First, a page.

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Obedience is subjecting your will to the will of another. The Fathers took great pains in training their novice disciples in this very important basic virtue. We are all familiar with Saint John Colobos (the short), who was told by his trainer to take a stick, put it in the ground and water it every day!Another Abbot told a novice to stand at the door of the monastery and bow himself down to everyone entering through the door, begging him, “Please pray for me for I am a leper!” This may seem ludicrous to you and me, but that shows you how seriously those Fathers of the desert took training for virtues. And before passing judgment on their “techniques”, please look at the results or the fruits. After years of toiling to water the stick, the stick budded and brought fruit, and the “master” took the fruits to the other monks telling them, “Come eat of the fruit of obedience.”
To be truly obedient, you do not have to agree with the request. And the more objectionable the request, the more reward you will get for your obedience. When God asked Abraham to offer his only son Isaac as a sacrifice, Abraham never stopped for a moment to inquire if this request was “reasonable”. He just did it. Of course God never intended to have Abraham slay his son. God gave Abraham this seemingly “unreasonable” request to test his obedience, and he was generously rewarded for this obedience.
In the same manner, you do not score points for being obedient in things that you like or agree with. You score points when you practice obedience in things that you disagree with or don’t like to do. For example, if your dad tells you, “Get dressed because we are going out to have dinner in your favourite restaurant” and you say “Yes sir!” I do not think that you will be rewarded by God for this kind of obedience! But if dad asks you to help him in shovelling the snow or mowing the grass, or mom asks you to help with the dishes and you say “Yes sir” or “Yes Mam” that is when you get rewarded.
One important aspect of obedience is that it should be “In the Lord” “Children, obey your parents in the Lord: for this is right.” (Eph 6:1) The request has to be according to the teachings of the Bible, because, “We ought to obey God rather than men.” (Act 5:29)


Having consulted with your Father in confession, and sincerely prayed to God to initiate you, and sustain you in this endeavour, you can now start the work of training. Start early in the morning, by reviewing all the chances that God gives you to practice this wonderful virtue. Start by making a resolve to be obedient throughout the day to your parents, your teacher, or your husband or wife. Say to yourself. “I am not doing this for them but for God’s sake” Once you have made this resolution, do it without hesitation. It may be hard in the beginning, especially if your dad or mom ask you to help in some errand during your favourite soap opera!Force yourself to do it for the sake of succeeding in your effort to implant this wonderful virtue in your soul. If the errand is boring you to death, just try to entertain yourself by saying to yourself, “Hey, my parents think that I am being obedient to them. They don’t know that I am doing this for my own good!” And if the errand is very objectionable, console yourself by saying to yourself, “I am doing this to get a reward from God not from my parents (or my husband or wife).”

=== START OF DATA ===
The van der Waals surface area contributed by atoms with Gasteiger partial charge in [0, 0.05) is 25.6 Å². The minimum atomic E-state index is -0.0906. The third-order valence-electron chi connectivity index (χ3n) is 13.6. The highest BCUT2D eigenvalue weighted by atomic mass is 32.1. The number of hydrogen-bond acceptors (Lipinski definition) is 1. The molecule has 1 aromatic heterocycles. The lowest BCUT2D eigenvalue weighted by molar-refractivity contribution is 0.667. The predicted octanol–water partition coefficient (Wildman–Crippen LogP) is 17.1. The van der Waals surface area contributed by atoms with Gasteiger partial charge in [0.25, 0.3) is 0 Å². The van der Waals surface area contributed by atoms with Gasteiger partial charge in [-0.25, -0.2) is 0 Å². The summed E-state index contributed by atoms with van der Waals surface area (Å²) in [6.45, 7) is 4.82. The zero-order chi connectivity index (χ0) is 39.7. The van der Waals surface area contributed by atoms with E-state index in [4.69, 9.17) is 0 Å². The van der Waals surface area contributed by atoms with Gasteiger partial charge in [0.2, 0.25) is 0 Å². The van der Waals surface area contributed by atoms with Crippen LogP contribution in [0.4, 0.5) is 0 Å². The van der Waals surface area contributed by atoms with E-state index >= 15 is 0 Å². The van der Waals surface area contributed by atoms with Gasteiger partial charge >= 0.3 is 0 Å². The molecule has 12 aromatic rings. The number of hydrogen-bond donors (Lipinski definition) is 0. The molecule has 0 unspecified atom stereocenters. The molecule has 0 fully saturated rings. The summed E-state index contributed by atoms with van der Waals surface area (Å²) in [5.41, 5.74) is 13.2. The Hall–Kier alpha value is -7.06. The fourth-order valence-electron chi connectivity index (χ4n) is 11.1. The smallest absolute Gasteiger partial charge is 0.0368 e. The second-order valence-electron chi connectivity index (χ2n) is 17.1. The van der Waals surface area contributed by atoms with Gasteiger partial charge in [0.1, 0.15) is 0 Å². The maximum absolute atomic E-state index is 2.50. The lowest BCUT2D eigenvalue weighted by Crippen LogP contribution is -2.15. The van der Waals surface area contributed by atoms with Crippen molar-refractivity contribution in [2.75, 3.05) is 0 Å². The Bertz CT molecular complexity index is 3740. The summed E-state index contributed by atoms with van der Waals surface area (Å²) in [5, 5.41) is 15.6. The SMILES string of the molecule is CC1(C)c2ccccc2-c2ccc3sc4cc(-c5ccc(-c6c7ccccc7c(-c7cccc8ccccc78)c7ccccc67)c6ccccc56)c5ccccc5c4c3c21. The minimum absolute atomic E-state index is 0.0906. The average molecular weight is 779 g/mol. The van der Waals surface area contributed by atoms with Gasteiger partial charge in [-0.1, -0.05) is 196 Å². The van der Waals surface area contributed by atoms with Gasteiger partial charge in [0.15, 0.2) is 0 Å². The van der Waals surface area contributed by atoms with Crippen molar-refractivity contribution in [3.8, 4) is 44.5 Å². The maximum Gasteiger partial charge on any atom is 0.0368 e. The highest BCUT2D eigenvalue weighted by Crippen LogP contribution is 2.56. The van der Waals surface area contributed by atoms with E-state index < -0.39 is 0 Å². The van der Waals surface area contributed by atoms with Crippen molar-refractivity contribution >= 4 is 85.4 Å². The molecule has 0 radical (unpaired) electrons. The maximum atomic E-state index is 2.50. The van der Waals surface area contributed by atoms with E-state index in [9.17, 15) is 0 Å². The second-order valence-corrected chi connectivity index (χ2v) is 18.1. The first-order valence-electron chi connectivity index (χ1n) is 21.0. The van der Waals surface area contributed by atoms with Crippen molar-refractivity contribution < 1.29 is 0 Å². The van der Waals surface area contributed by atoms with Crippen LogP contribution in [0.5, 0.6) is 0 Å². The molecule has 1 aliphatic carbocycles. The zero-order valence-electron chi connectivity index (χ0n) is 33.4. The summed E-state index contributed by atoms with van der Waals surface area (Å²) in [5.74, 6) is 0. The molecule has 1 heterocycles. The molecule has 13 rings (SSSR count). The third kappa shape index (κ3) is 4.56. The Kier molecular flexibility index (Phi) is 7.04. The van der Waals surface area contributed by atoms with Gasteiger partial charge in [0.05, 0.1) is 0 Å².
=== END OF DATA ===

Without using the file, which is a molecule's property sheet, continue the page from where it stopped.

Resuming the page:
Do not ask yourself if the request is reasonable or not, just do it for the sake of acquiring the virtue of obedience. As a matter of fact, the more unreasonable the request, the more quickly you will acquire the virtue. A classical example given in the wonderful little book “The Way of the Ascetics” is this: Your wife tells you, “Take the umbrella for it is going to rain today”. You look outside and it is sunshine, not a single cloud in the sky, and you tell yourself, “There is no way it is going to rain today!”. Well, maybe you are right, but this is a wonderful chance to practice obedience for obedience’s sake. And if people give you strange looks for carrying an umbrella on a day like this, smile and say to yourself , “They have no idea what I am doing this for!”
To be obedient is to be prompt in doing what you are asked to do. The two classical answers that young people give when asked to do something are these, “Do I have to?” and “In a minute!” Of course that minute takes forever. If you are serious about your training in the virtue of obedience, you have to force yourself to be prompt.
A story that illustrates this is the story of a monk called “Mark the Calligrapher” who lived in a monastery with other monks. The monks made a complaint to the Bishop that the Abbot of the monastery loves Mark more than the others!The Bishop came to investigate, and asked the Abbot about this, and he said, come and I will show you. The Abbot went knocking on the doors of the cells of the monks and each one of them said, “I am coming,” only to open the door minutes later. When he knocked on the door of Mark, the door was opened instantly. The Abbot took the Bishop inside to where Mark was sitting to work. There was a manuscript that Mark was inscribing, and in it was an unfinished vowel. Mark heard the knock on the door and did not wait to finish the vowel he was inscribing before opening the door. When the Bishop saw that he said, “Not only do I understand why you love him but now I love him too!”
How long should I do this? If you are sincere in doing these exercises in the way described, it will probably take you no more than two weeks to ingrain this wonderful virtue in your soul. It will be difficult in the beginning, but later on, it will be effortless. Obedience will become a second nature to you!

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